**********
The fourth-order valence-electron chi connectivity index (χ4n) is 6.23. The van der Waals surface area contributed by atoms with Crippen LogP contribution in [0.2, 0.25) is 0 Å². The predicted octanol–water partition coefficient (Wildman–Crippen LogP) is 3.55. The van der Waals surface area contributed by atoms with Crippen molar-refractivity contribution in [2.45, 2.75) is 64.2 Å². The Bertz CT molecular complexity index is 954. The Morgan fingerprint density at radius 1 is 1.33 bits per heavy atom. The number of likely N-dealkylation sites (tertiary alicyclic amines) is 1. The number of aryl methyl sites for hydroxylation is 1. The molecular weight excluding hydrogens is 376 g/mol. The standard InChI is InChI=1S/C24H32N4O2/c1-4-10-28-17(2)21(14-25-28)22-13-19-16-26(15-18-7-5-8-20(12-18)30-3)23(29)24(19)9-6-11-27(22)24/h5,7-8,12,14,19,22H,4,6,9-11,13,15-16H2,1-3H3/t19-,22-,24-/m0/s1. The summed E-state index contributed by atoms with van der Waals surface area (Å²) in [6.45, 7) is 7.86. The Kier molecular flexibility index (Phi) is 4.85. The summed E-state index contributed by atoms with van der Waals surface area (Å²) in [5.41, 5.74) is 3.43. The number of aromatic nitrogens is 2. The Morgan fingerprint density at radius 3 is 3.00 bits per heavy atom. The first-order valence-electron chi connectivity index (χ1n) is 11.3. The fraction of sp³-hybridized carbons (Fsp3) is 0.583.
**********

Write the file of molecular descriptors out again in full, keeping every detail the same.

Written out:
The fourth-order valence-electron chi connectivity index (χ4n) is 6.23. The van der Waals surface area contributed by atoms with Crippen LogP contribution in [0.2, 0.25) is 0 Å². The predicted octanol–water partition coefficient (Wildman–Crippen LogP) is 3.55. The van der Waals surface area contributed by atoms with Crippen molar-refractivity contribution in [2.45, 2.75) is 64.2 Å². The Bertz CT molecular complexity index is 954. The Morgan fingerprint density at radius 1 is 1.33 bits per heavy atom. The number of likely N-dealkylation sites (tertiary alicyclic amines) is 1. The number of aryl methyl sites for hydroxylation is 1. The molecular weight excluding hydrogens is 376 g/mol. The standard InChI is InChI=1S/C24H32N4O2/c1-4-10-28-17(2)21(14-25-28)22-13-19-16-26(15-18-7-5-8-20(12-18)30-3)23(29)24(19)9-6-11-27(22)24/h5,7-8,12,14,19,22H,4,6,9-11,13,15-16H2,1-3H3/t19-,22-,24-/m0/s1. The summed E-state index contributed by atoms with van der Waals surface area (Å²) in [6.45, 7) is 7.86. The Kier molecular flexibility index (Phi) is 4.85. The summed E-state index contributed by atoms with van der Waals surface area (Å²) in [5.41, 5.74) is 3.43. The number of aromatic nitrogens is 2. The Morgan fingerprint density at radius 3 is 3.00 bits per heavy atom. The first-order valence-electron chi connectivity index (χ1n) is 11.3. The fraction of sp³-hybridized carbons (Fsp3) is 0.583.